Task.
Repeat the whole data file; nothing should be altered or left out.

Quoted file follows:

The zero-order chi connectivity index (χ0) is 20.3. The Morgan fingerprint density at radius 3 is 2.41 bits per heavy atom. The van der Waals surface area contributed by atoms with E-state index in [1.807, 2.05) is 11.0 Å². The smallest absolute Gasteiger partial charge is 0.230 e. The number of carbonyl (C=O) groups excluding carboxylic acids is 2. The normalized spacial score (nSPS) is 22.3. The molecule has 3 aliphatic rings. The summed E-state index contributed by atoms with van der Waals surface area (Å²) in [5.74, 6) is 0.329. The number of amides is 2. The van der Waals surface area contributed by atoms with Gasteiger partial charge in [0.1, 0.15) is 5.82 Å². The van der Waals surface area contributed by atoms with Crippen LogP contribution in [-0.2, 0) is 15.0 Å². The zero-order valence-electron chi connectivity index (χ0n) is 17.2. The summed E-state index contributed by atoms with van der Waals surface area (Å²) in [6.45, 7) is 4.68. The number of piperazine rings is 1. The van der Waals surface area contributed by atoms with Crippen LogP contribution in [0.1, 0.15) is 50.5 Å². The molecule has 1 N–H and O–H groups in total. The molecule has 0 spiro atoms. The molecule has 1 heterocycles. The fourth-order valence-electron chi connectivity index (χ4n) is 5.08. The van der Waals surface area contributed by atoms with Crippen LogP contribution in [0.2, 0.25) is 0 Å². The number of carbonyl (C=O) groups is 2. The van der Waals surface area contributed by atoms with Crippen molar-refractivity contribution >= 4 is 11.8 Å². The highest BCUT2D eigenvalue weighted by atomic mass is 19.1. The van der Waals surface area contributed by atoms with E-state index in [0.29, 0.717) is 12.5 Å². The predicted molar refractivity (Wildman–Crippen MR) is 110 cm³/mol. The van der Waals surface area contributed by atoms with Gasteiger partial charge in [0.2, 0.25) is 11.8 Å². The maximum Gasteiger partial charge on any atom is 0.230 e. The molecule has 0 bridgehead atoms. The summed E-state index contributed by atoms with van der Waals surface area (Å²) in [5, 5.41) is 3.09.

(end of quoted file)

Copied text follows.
The zero-order chi connectivity index (χ0) is 20.3. The Morgan fingerprint density at radius 3 is 2.41 bits per heavy atom. The van der Waals surface area contributed by atoms with E-state index in [1.807, 2.05) is 11.0 Å². The smallest absolute Gasteiger partial charge is 0.230 e. The number of carbonyl (C=O) groups excluding carboxylic acids is 2. The normalized spacial score (nSPS) is 22.3. The molecule has 3 aliphatic rings. The summed E-state index contributed by atoms with van der Waals surface area (Å²) in [5.74, 6) is 0.329. The number of amides is 2. The van der Waals surface area contributed by atoms with Gasteiger partial charge in [0.1, 0.15) is 5.82 Å². The van der Waals surface area contributed by atoms with Crippen LogP contribution in [-0.2, 0) is 15.0 Å². The zero-order valence-electron chi connectivity index (χ0n) is 17.2. The summed E-state index contributed by atoms with van der Waals surface area (Å²) in [6.45, 7) is 4.68. The number of piperazine rings is 1. The van der Waals surface area contributed by atoms with Crippen LogP contribution in [0.1, 0.15) is 50.5 Å². The molecule has 1 N–H and O–H groups in total. The molecule has 0 spiro atoms. The molecule has 1 heterocycles. The fourth-order valence-electron chi connectivity index (χ4n) is 5.08. The van der Waals surface area contributed by atoms with Crippen LogP contribution in [0.2, 0.25) is 0 Å². The number of carbonyl (C=O) groups is 2. The van der Waals surface area contributed by atoms with Crippen molar-refractivity contribution >= 4 is 11.8 Å². The highest BCUT2D eigenvalue weighted by atomic mass is 19.1. The van der Waals surface area contributed by atoms with E-state index in [0.29, 0.717) is 12.5 Å². The predicted molar refractivity (Wildman–Crippen MR) is 110 cm³/mol. The van der Waals surface area contributed by atoms with Gasteiger partial charge in [0.2, 0.25) is 11.8 Å². The maximum Gasteiger partial charge on any atom is 0.230 e. The molecule has 0 bridgehead atoms. The summed E-state index contributed by atoms with van der Waals surface area (Å²) in [5, 5.41) is 3.09.